It looks a bit of a mess, and this isn’t the kind of imagery I’m typically used to making in Photoshop, but this is the basic setup.
I’ve set it up this way so that when I need to take certain things out on location, I don’t have to reconfigure everything to log into a different network.
Solid lines are ethernet cables, and dashed lines are wireless connections. Red lines are part of my “home” network.
I say “Home” network, but when I’m not out shooting or teaching, I work from home. Processing images, doing the social media thing, ordering prints & supplies, dealing with orders, etc.
It is the network that resides in my home. The CableModem goes to a Belkin wireless router (192.168.x.1), which is cabled directly to my desktop PC and my wife’s desktop PC.
All of these machines are allocated IP addresses via DHCP (between 192.168.x.2 to 192.168.x.99) except for my PC, and the two Raspberry Pi XBMCs, which have static IP addresses between 192.168.x.100 to 192.168.x.149.
Blue lines are part of my location network powered by the TP-Link TL-WR702N. Unless it’s residing in my home, everything connected to it is via wireless. The cable you see there has the single ethernet socket from the TL-WR702N plugged into one of the sockets on the back of the Belkin router.
The TL-WR702N is setup as an access point, so it simply extends my existing network. When devices log into it, they will first attempt to get an IP address from my main home router. If that is not possible (for example, when it’s not connected to my home network), the TL-WR702N can allocate an IP address).
This ensures that neither router can allocate an IP address that already belongs to another device, nor can they allocate an IP address that potentially conflicts with the other router.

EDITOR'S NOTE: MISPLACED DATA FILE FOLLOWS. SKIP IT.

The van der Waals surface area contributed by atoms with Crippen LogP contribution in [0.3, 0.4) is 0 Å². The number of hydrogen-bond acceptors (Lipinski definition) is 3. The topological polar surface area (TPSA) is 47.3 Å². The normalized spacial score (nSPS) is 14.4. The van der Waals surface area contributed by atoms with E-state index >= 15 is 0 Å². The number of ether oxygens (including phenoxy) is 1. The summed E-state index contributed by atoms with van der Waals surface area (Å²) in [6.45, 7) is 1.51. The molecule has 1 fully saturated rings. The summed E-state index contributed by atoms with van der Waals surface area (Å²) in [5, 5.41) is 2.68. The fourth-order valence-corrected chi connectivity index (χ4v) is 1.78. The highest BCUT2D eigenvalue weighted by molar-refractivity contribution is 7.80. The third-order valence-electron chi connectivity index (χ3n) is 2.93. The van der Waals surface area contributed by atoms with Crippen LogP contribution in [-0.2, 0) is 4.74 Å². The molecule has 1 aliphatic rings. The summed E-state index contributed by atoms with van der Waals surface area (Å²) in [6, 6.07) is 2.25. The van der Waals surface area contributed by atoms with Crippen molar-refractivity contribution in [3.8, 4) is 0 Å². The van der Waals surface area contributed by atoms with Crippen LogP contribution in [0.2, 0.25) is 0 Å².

When at home, all devices connected to either router can talk to each other, as well as the Internet.
The 3Gs, 4S, iPad, laptop and Eye-Fi card residing inside the D300s will also automatically log into my home network’s SSID if the TL-WR702N isn’t available (handy for checking my email n’ whatnot after getting home from a long location shoot without having to unpack everything).
To take this network out on location, I simply unplug the cable between the Belkin router and the TL-WR702N and pack it, along with everything else, into my bag, and then plug it into batteries when I get on location (if it doesn’t have a battery built in).
As the TL-WR702N has the DHCP server enabled allocating IP addresses between 192.168.x.150 and 192.168.x.199, any new devices I want to log onto that network while out on location (for example, the client or model’s iPhone, iPad or laptop) will connect just fine and get an IP address.
So, that’s that.